Privacy Law Blog

Tag Archives: employer

CNIL Cracks Down on Employee Video Monitoring and Password Strength

In a recent decision (deliberation CNIL May 30, 2013 n°2013-139), the French Data Protection Agency (CNIL) sanctioned a company for implementing a CCTV system without informing employees and because the CCTV enabled the constant monitoring of one employee making the recording disproportionate to the goal pursued.  The CNIL also sanctioned the company because it failed … Continue Reading

Please Ignore the Intrusion, We Just Have a Few Questions to Ask: Supreme Court Validates Background Checks for Government Contractors

On January 19, 2011, the U.S. Supreme Court held that the federal government has broad latitude to conduct background checks on contractors who work at government facilities. Assuming, without deciding, that two parts of a standard government employment background investigation implicated a constitutional privacy interest, the Court held that the government is permitted to ask reasonable employment-related questions that further the government's interests in managing its internal operations, particularly where the results of such investigations are adequately protected from public disclosure. … Continue Reading

Rehearing En Banc Denied in Quon . . . With Dissent

On Tuesday, the Ninth Circuit denied rehearing en banc in Quon v. Arch Wireless, previously discussed here. The dissent (1) disagrees with the panel's conclusion that the SWAT team members had a reasonable expectation of privacy in the text messages on the grounds that the decision undermines the standard established by the Supreme Court in O'Connor v. Ortega, 480 U.S. 709 (1987); and (2) finds that the method used by the panel to determine whether the search was reasonable conflicts with Supreme Court precedent holding that the Fourth Amendment does not require the government to use the "least intrusive means" when conducting a "special needs" search. The dissent can be found here. Judge Wardlaw's concurrence in the denial of rehearing en banc can be found here. We will keep you posted on this one. … Continue Reading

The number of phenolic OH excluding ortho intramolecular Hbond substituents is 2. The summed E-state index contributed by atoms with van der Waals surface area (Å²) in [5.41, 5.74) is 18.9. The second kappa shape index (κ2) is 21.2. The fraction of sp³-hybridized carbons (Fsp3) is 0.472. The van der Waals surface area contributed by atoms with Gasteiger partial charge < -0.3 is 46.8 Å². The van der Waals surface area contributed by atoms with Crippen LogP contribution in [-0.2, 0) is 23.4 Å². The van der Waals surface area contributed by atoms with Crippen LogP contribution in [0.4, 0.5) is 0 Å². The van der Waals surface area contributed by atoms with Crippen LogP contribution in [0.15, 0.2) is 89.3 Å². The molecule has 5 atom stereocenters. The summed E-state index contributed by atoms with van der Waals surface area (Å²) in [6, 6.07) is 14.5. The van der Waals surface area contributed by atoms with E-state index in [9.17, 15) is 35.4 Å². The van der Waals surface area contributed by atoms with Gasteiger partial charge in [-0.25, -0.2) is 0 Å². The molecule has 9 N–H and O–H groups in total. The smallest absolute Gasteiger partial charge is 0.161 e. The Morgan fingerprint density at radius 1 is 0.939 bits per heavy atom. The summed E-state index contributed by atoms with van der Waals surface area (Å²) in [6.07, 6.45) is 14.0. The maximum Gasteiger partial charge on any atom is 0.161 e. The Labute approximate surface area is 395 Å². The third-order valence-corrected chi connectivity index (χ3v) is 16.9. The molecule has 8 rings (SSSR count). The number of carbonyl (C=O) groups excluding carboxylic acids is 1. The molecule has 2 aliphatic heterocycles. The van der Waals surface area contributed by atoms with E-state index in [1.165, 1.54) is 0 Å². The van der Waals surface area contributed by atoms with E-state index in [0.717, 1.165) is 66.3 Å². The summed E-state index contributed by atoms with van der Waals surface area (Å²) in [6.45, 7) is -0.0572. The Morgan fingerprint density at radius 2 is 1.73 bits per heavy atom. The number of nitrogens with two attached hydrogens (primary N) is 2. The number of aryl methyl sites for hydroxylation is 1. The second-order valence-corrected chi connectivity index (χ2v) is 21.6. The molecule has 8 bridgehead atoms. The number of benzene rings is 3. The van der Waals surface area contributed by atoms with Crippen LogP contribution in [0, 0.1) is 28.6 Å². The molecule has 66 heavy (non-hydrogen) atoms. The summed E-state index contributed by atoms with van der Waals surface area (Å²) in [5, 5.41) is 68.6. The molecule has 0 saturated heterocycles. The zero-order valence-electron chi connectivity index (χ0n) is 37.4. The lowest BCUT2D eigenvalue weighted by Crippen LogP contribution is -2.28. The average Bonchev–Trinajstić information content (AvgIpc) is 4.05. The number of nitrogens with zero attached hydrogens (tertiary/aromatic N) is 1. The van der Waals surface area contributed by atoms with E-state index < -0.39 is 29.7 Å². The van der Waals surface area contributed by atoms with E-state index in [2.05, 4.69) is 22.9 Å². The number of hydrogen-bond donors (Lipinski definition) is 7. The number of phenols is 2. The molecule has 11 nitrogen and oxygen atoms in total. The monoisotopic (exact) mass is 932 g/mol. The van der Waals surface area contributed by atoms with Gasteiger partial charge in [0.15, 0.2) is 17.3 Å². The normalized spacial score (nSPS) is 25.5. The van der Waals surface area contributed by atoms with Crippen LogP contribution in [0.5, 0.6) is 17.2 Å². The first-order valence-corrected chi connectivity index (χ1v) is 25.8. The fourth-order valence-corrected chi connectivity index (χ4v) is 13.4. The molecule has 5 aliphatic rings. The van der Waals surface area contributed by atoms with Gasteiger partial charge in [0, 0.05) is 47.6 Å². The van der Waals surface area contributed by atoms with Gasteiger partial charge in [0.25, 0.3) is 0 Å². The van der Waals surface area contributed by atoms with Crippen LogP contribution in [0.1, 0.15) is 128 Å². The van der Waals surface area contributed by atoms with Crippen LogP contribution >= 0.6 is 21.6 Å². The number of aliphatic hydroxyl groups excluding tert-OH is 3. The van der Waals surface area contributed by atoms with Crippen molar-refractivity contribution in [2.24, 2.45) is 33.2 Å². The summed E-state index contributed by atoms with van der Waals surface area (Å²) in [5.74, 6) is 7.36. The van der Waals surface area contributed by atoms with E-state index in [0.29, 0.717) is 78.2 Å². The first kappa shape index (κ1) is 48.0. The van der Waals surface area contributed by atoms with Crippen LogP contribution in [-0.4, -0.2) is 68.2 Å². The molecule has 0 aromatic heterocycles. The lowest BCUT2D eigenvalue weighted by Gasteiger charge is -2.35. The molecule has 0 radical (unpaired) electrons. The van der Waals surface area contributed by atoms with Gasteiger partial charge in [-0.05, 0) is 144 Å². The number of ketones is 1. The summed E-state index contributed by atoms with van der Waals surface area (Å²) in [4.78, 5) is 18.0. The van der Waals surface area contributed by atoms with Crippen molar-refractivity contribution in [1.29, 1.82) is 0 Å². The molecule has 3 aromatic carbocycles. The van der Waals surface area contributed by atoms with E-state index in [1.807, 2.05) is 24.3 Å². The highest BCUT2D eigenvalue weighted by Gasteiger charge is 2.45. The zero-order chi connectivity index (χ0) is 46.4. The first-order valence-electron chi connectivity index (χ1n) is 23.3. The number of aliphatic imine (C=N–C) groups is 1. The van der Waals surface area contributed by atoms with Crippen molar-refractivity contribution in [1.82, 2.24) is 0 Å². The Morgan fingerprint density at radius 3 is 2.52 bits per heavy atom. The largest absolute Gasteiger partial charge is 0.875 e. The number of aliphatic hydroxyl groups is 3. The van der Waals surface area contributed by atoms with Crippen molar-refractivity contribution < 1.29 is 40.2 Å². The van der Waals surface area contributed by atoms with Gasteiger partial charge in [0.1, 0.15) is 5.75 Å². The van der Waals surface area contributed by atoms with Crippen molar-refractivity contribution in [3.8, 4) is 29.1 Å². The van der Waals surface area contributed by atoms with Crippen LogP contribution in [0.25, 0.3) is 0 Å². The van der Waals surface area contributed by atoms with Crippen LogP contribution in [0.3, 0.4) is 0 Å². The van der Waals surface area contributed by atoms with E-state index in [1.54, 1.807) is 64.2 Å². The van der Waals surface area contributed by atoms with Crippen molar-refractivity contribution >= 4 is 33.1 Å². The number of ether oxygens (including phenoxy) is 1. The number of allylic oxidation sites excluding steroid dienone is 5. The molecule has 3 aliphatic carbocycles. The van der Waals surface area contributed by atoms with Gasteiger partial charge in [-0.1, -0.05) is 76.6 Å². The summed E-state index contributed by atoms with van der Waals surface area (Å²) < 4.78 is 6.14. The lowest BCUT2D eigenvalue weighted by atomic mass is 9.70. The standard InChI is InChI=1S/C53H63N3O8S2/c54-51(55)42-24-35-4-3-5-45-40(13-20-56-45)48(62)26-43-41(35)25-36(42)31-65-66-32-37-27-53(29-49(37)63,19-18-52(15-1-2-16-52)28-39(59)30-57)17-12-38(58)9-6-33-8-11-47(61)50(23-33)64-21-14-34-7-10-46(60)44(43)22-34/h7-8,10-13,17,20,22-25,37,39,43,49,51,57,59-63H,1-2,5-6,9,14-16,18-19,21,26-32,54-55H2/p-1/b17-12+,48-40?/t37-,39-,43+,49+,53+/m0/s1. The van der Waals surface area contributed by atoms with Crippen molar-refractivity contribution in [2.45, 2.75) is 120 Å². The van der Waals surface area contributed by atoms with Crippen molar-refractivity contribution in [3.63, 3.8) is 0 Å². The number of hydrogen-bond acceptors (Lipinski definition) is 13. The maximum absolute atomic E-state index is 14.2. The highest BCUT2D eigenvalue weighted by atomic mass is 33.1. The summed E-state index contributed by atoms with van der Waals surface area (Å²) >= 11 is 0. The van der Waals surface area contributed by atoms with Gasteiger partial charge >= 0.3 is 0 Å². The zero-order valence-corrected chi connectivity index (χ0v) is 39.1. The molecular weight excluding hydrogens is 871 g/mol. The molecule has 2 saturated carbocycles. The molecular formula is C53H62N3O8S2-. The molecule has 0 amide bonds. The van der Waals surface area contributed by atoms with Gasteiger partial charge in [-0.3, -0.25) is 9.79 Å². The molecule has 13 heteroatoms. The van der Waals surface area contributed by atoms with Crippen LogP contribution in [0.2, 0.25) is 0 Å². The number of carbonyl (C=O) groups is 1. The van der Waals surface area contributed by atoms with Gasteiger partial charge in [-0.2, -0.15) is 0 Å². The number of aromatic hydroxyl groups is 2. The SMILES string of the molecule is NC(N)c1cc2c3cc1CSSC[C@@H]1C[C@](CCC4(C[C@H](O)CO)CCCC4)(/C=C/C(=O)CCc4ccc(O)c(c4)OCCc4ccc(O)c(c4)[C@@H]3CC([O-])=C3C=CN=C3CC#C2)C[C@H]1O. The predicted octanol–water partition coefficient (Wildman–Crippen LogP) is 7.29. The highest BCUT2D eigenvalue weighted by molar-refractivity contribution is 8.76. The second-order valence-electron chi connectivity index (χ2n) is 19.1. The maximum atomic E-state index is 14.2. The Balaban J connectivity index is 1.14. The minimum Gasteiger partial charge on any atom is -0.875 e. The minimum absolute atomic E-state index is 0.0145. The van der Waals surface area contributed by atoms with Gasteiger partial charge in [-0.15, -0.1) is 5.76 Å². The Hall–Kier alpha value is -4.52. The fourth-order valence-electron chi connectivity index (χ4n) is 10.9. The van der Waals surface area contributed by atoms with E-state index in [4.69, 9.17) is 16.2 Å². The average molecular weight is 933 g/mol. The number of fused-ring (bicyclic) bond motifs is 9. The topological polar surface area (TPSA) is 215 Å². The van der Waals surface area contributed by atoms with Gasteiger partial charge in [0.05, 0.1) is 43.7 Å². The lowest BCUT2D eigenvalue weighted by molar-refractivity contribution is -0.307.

Enforcement of E-Verify Regulation Postponed Once Again

Today is Data Privacy Day and we bring you a special post regarding E-Verify from guest contributors Lawrence Lorber, Malcolm Harkins, and James Segroves, of Proskauer's DC office, and David Grunblatt of Proskauer's Newark office. Enforcement of a controversial federal regulation that raised significant privacy concerns has been postponed once again as the result of a legal challenge filed by Proskauer on behalf of the Chamber of Commerce of the United States of America and four other trade associations. See Chamber of Commerce of the U.S. v. Napolitano, Civil Action No. AW-08-3444 (D. Md.). The regulation in question would have required most government contractors and subcontractors to participate in E-Verify, an Internet-based system that allows employers to verify that individuals are eligible to work in the United States using an employee's Social Security Number and other personal information. Pursuant to a January 27, 2009 agreement between the parties, enforcement of the regulation has been postponed until May 21, 2009, in order to give the recently inaugurated Administration of President Barack Obama an opportunity to review the regulation. A notice to this effect is scheduled to be published in the Federal Register on January 30, 2009. … Continue Reading
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